Driving lessons are similar to lessons in life because the learner should understand how to control oneself and influence surroundings. This idea is reflected in Paula Vogel’s play “How I Learned to Drive” (1997). However, this idea comes to mind only after the play’s ending because it is necessary to cope with many emotions and feelings caused by the viewed scenes. Driving can be discussed as a perfect metaphor to explain the variety of challenges in the life of any person. In the final scenes of “How I Learned to Drive”, Li’l Bit, the main female character, discusses driving as the process to cause the “flight in the body”, like dancing or jogging, and she explains the process of starting a car in detail because it is the pleasant thing for her (Vogel 2267).
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Still, to understand the meaning of this final scene, it is necessary to refer to the whole play and to the character’s relations with the man who learned Li’l Bit to drive. In this context, the idea of driving also receives the features of an amoral activity which has the unhidden sexual meaning. Thus, the ending of Vogel’s play can be interpreted from many perspectives, including the context of choosing driving as a substitutional factor, as a rescue from perverting relationships, and as a choice of control in the personal life.
In order to interpret the ending of Vogel’s play and draw conclusions about the whole work, it is necessary to concentrate on feelings affected by the play and on the revealed emotions. It is important to concentrate on the playwright’s style and tone because the focus on metaphors and naturalism at the same time can provoke misunderstanding. Still, the metaphor of driving becomes clear from the first minutes, and it is the first step to come to conclusions.
Vogel writes simple dialogues which sound naturally, but the unique structure of her play is used to provide the additional meaning to some actions and words. In this context, driving guidelines and instructions are effective to create the additional metaphor. Following the story of Li’l Bit’s relations with Uncle Peck, it is possible to concentrate on such phrases from the guidelines as the “vehicle failure” and “children depend on you to watch them” (Vogel 2238, 2246).
The path to concluding about the play is rather long, and it includes focusing on the fact that Li’l Bit almost made her life to be the absolute failure and on the fact that the origin of perverting relations is in the family relations. Flashbacks used by the author allow focusing on Li’l Bit’s family in which relations are based on ignorance (Vogel 2234). As a result, Li’l Bit became close with the person who demonstrated attention and care about her.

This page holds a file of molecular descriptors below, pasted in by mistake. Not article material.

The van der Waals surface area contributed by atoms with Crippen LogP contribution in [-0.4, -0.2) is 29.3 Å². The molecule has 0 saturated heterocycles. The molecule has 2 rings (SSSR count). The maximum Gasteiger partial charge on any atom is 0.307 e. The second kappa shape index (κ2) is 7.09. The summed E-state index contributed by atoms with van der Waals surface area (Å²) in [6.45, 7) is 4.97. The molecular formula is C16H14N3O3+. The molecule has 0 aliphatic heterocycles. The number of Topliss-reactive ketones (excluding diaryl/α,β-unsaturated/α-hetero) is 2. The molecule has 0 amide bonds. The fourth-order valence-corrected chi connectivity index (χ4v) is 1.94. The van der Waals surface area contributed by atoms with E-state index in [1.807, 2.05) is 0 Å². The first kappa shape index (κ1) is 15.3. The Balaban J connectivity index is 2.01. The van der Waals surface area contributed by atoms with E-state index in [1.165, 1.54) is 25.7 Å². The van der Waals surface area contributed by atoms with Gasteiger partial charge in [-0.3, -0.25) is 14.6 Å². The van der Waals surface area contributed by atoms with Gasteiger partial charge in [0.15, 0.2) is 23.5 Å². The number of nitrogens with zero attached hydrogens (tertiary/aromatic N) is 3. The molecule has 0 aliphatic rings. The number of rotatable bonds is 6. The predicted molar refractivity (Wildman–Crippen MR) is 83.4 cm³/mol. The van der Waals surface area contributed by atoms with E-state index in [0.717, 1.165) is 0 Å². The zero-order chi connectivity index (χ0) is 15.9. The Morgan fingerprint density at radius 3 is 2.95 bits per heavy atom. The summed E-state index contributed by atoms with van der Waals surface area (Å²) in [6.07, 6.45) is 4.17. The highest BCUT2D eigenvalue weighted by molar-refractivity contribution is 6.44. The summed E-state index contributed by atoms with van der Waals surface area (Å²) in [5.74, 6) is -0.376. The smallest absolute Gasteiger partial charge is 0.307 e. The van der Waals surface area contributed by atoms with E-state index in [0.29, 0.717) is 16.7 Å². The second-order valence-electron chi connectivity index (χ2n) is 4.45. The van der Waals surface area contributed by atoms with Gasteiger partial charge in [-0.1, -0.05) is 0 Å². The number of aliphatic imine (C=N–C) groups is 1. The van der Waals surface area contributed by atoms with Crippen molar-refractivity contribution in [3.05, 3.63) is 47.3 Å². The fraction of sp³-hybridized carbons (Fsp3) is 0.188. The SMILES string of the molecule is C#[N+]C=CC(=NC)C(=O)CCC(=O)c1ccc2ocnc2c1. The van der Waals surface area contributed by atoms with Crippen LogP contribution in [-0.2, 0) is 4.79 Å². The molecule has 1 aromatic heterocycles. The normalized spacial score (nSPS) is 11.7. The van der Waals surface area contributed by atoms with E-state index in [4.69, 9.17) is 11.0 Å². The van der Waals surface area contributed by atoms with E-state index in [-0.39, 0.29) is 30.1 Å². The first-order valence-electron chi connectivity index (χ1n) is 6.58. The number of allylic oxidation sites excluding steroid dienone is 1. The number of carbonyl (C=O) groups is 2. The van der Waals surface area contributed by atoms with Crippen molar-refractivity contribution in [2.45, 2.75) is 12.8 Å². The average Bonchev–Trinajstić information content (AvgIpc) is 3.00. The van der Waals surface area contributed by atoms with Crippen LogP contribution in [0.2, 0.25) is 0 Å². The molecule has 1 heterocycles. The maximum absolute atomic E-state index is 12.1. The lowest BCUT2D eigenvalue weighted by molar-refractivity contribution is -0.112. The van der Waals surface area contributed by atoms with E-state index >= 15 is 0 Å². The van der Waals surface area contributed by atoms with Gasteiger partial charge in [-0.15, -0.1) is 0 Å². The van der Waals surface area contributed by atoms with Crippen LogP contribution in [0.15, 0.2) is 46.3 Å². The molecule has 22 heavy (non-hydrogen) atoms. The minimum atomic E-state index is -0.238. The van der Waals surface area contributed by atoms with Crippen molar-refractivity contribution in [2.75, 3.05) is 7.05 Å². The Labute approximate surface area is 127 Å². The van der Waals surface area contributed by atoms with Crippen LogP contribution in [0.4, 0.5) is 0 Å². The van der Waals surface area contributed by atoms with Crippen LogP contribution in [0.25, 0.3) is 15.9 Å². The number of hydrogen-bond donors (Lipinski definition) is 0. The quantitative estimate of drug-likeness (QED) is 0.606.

The ending of Vogel’s play can be discussed as affecting the vision of life because it makes the reader and viewer focus on really important things in life. It is possible to state that Li’l Bit and Uncle Peck develop their relationships because they have no other important relationships in their life, and they suffer from a kind of emptiness. However, Li’l Bit breaks the cycle of their relations and focuses on driving as a substitute which provides the necessary feeling of control that was lost in the relations with Uncle Peck (Vogel 2267). The audience’s life is affected when persons become to realize what really matters in their life and to understand the role of relations in the family.
The play also contributes to influencing the person’s vision of the social situation. A teenager and a middle-aged person start sexual relationships from the driving lessons (Vogel 2254). It is possible to speak about pedophilia and incest in this case. The situation seems to be shocking, but the careful description of scenes and naturalistic details in dialogues support the idea that this situation is not unusual for the modern society. Referring to the newspapers’ titles, it is possible to discuss many similar situations. As a result, when the play ends, the shock associated with the discussed issue of sexuality and pedophilia changed with the shock of realizing the real-world situation.
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Vogel’s characters seem to be natural or real-life, and this fact is frightening because it makes people think about the shocking realities. That is why, the interpretation of the ending takes a lot of time and efforts in order to conclude about how to evaluate the story about the painful experience and about the understanding of life lessons. It is also necessary to state that Vogel did not attempt to change the culture of the 1990s because the settings and time periods are different, but she reflected the underrepresented problems in the society, in family relations, and in the personal development with the help of using effective metaphors, exaggeration, flashbacks, and naturalistic details. In this case, Vogel is a realist, and her play makes the audience think over many issues after the curtain comes down.
Vogel, Paula. “How I Learned to Drive”. The Norton Introduction to Literature. Ed. Alison Booth and Kelly Mays. New York: W. W. Norton and Company, 2010. 2227-2267. Print.